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General Motors Detroit Transmission Division purchased the giant Willow Run Kaiser-Frazer plant during November of 1953 as a result of an August 12, 1953 fire that destroyed their nearly new Livonia transmission plant. In just twelve weeks from the date of the fire, the manufacture of Hydra-matic automatic transmissions at Willow Run began. Detroit Transmission was renamed the GM Hydra-matic Division in 1963.

The Hydra-matic Division manufactured automatic transmissions for 11 automobile companies outside of GM’s own divisions with its most famous customer being Rolls Royce. During the plants 57 year history, 82 million automatic transmissions were built there. During the Viet Nam War, in addition to transmissions, M16 rifles and aircraft cannons were manufactured at the plant. The plant also served as the world wide engineering center for automatic transmissions.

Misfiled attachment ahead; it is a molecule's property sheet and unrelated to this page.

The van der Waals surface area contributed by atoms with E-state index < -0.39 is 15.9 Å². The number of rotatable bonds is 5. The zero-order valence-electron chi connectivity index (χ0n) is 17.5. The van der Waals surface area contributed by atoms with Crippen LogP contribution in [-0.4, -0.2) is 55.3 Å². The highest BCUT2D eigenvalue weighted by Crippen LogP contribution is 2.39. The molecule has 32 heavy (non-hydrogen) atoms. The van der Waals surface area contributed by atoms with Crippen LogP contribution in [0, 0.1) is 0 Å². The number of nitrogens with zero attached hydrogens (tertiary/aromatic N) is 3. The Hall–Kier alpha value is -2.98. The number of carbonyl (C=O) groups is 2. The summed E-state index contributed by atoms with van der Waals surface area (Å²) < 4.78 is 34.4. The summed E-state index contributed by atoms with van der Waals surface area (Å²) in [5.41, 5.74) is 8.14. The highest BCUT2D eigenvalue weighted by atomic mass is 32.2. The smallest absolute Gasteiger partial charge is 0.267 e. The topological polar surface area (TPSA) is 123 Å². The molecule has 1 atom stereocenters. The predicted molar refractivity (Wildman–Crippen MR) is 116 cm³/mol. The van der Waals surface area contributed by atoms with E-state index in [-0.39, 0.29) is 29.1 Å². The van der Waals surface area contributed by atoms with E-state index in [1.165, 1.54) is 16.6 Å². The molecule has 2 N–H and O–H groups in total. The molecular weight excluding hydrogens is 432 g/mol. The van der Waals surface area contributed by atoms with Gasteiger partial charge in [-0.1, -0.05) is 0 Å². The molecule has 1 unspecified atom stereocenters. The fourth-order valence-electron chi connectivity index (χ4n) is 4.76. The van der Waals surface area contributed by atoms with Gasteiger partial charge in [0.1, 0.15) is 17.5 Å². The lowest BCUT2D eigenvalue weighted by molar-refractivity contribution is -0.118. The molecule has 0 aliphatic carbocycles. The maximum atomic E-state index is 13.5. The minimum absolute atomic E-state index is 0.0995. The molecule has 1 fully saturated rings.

Finally, the plant was renamed GM Powertrain Division in 1991. On June 1, 2009, General Motors announced the closing of the plant as part of their bankruptcy restructuring. A total of 1,364 workers were then employed. The plant closed in December of 2010.